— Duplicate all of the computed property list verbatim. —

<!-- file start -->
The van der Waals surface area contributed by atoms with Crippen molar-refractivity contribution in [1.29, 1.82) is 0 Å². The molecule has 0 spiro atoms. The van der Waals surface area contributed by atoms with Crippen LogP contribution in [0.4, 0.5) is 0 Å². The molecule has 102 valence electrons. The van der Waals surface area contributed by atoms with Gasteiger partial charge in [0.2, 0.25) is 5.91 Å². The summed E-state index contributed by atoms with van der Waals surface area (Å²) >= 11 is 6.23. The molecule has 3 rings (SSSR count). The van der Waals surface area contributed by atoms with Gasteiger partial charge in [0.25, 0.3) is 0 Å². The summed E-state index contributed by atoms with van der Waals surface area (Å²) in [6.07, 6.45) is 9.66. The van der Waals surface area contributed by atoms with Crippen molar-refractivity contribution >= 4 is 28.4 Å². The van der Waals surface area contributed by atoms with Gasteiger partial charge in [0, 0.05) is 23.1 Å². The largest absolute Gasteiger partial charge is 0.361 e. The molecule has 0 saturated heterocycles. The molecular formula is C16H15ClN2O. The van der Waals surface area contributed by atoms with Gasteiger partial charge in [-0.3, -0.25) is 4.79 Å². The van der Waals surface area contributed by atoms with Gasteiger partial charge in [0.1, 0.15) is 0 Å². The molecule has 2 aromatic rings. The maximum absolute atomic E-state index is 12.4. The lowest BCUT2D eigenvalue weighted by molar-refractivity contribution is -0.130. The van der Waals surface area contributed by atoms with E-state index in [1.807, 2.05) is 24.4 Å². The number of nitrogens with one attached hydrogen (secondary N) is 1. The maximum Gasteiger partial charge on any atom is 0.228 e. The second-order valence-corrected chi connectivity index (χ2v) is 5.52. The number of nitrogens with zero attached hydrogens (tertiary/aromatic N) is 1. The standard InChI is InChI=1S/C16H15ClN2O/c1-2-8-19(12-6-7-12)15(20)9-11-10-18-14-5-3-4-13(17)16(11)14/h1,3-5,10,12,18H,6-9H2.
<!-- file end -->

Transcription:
The van der Waals surface area contributed by atoms with Crippen molar-refractivity contribution in [1.29, 1.82) is 0 Å². The molecule has 0 spiro atoms. The van der Waals surface area contributed by atoms with Crippen LogP contribution in [0.4, 0.5) is 0 Å². The molecule has 102 valence electrons. The van der Waals surface area contributed by atoms with Gasteiger partial charge in [0.2, 0.25) is 5.91 Å². The summed E-state index contributed by atoms with van der Waals surface area (Å²) >= 11 is 6.23. The molecule has 3 rings (SSSR count). The van der Waals surface area contributed by atoms with Gasteiger partial charge in [0.25, 0.3) is 0 Å². The summed E-state index contributed by atoms with van der Waals surface area (Å²) in [6.07, 6.45) is 9.66. The van der Waals surface area contributed by atoms with Crippen molar-refractivity contribution >= 4 is 28.4 Å². The van der Waals surface area contributed by atoms with Gasteiger partial charge in [0, 0.05) is 23.1 Å². The largest absolute Gasteiger partial charge is 0.361 e. The molecule has 0 saturated heterocycles. The molecular formula is C16H15ClN2O. The van der Waals surface area contributed by atoms with Gasteiger partial charge in [-0.3, -0.25) is 4.79 Å². The van der Waals surface area contributed by atoms with Gasteiger partial charge in [0.1, 0.15) is 0 Å². The molecule has 2 aromatic rings. The maximum absolute atomic E-state index is 12.4. The lowest BCUT2D eigenvalue weighted by molar-refractivity contribution is -0.130. The van der Waals surface area contributed by atoms with E-state index in [1.807, 2.05) is 24.4 Å². The number of nitrogens with one attached hydrogen (secondary N) is 1. The maximum Gasteiger partial charge on any atom is 0.228 e. The second-order valence-corrected chi connectivity index (χ2v) is 5.52. The number of nitrogens with zero attached hydrogens (tertiary/aromatic N) is 1. The standard InChI is InChI=1S/C16H15ClN2O/c1-2-8-19(12-6-7-12)15(20)9-11-10-18-14-5-3-4-13(17)16(11)14/h1,3-5,10,12,18H,6-9H2.